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Father and Daughter Scale the World's Largest Mountains Together Over 12-Year Span: 'We Help Each Other'

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Charlie Neuman/San Diego Union-Tribune via ZUMA Wire

Greg and Vanessa Blasic are no ordinary father-daughter duo.

After climbing Mount Kilimanjaro, Africa’s tallest peak, in 2005, the pair from Rancho Santa Fe, California, made a pact to scale the highest mountains on each continent, a feat fewer than 400 people have accomplished. And after 12 years of intense training and climbing, Greg, 56, and Vanessa, 27, finally accomplished their goal when they conquered Mount Everest last month.

“We help each other. I could help her when she had small problems with her stomach or nausea and she helped me with climbing skills because hers are better than mine,” Greg told the San Diego Union-Tribune.

Greg and Vanessa now belong to an elite group of climbers in the “7 summits club” who have conquered some of the world’s tallest peaks, which include 19,341-foot Kilimanjaro in Africa, 18,510-foot Mount Elbrus in Russia, 7,310-foot Mount Kosciuszko in Australia, 22,841-foot Aconcagua in South America, 20,308-foot Denali in Alaska, 16,050-foot Mount Vinson in Antarctica and, of course, the tallest existing mountain standing at 29,029 feet – Asia’s Mount Everest.

“It taught me that I can get through anything ” Vanessa told the outlet.

Vanessa went on her first major climb with her father and two brothers – Nick, 32, and Greg Jr., 29 – in 2002. They took on 14,505-foot Mount Whitney, the highest summit in the contiguous United States, located in the Sierra Nevada.

And it was only the beginning.

Three years later Vanessa, Greg and Nick traveled to Tanzania to take on Mount Kilimanjaro.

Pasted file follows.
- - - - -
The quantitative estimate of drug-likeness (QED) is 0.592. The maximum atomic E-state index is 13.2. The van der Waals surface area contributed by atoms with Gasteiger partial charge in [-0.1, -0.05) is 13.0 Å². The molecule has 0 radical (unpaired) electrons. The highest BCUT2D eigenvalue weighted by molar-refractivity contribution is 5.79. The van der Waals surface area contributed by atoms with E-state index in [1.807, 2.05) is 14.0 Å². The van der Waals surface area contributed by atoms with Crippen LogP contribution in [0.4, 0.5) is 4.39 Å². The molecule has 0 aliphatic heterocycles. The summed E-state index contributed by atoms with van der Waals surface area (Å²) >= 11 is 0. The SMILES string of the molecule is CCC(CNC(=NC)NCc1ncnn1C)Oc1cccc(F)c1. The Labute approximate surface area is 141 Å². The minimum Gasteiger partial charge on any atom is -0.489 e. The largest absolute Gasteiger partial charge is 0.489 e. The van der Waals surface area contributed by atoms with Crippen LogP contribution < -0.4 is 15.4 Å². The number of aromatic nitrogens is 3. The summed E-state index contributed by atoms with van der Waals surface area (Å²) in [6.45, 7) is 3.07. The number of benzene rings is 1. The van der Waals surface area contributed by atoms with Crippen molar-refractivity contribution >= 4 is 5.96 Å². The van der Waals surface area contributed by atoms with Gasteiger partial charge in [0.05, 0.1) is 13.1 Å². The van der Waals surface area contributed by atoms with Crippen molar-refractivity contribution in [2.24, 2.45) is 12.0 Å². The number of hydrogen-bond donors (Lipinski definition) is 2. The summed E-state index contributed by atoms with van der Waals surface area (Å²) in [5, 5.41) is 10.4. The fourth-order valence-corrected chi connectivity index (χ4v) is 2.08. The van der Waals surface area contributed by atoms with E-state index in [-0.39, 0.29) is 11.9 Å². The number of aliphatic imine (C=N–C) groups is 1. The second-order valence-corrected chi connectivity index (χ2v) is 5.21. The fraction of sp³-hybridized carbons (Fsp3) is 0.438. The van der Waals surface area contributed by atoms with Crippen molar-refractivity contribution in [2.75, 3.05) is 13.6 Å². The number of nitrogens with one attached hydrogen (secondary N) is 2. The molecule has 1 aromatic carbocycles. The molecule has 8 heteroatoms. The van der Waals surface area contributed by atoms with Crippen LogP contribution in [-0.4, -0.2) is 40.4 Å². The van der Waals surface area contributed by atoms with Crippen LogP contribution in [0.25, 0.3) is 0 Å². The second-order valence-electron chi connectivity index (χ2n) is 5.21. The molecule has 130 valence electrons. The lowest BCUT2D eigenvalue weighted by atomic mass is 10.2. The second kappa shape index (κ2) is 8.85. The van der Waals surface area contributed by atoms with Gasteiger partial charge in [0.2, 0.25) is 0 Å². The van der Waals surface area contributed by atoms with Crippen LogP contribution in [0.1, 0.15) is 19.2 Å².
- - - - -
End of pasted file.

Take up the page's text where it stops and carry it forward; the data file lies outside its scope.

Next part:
“When we finished it, everybody was asking us what we were going to climb next and we just thought, let’s keep going,” Vanessa told the San Diego Union-Tribune.

The threesome eventually enrolled in a Washington mountaineering school in 2006.

Posted by Mountain Trip on Sunday, May 22, 2016

Greg, Vanessa and Nick traveled around the world for the next few years – making it their mission to become members of the 7 summits club.

“A positive attitude and environment leads to success on the mountain and in life. I found that when there is negativity, it can significantly affect performance and the outcome of your endeavors that being able to recover from setbacks quickly will lead to success,” Greg told the San Diego Union-Tribune.

But their quest wasn’t easy – Mount Everest was on the list.

Greg, who says tackling Everest was “rewarding,” got frostbite while climbing the massive mountain in May.

Posted by Mountain Trip on Wednesday, May 11, 2016

The father-daughter pair (Nick was unable to go with them due to work and family obligations) began their Everest journey on May 20 at 8 p.m. with a guide and two Nepalese sherpas, according to the told the San Diego Union-Tribune. Burning about 8,000 calories a day, Greg and Vanessa climbed day and night – sometimes in temperatures at 20 below zero.

“I can’t describe how it felt, but to be at that elevation, seeing everything, it was rewarding,” Greg told the publication.

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Greg was so excited about the climb that he didn’t realize five of his fingers and his right food were completely frozen.

A medical helicopter picked Greg and Vanessa up at a camp 21,500 feet up the mountain to treat his frostbite.

Greg, who is in recovery (doctor’s still aren’t sure if he’ll need amputation), says he and Vanessa can’t wait to get back to climbing.

“I was amazed at what we’d done, not just on Everest, but everything we accomplished since Kilimanjaro. It was an amazing feeling,” Vanessa said.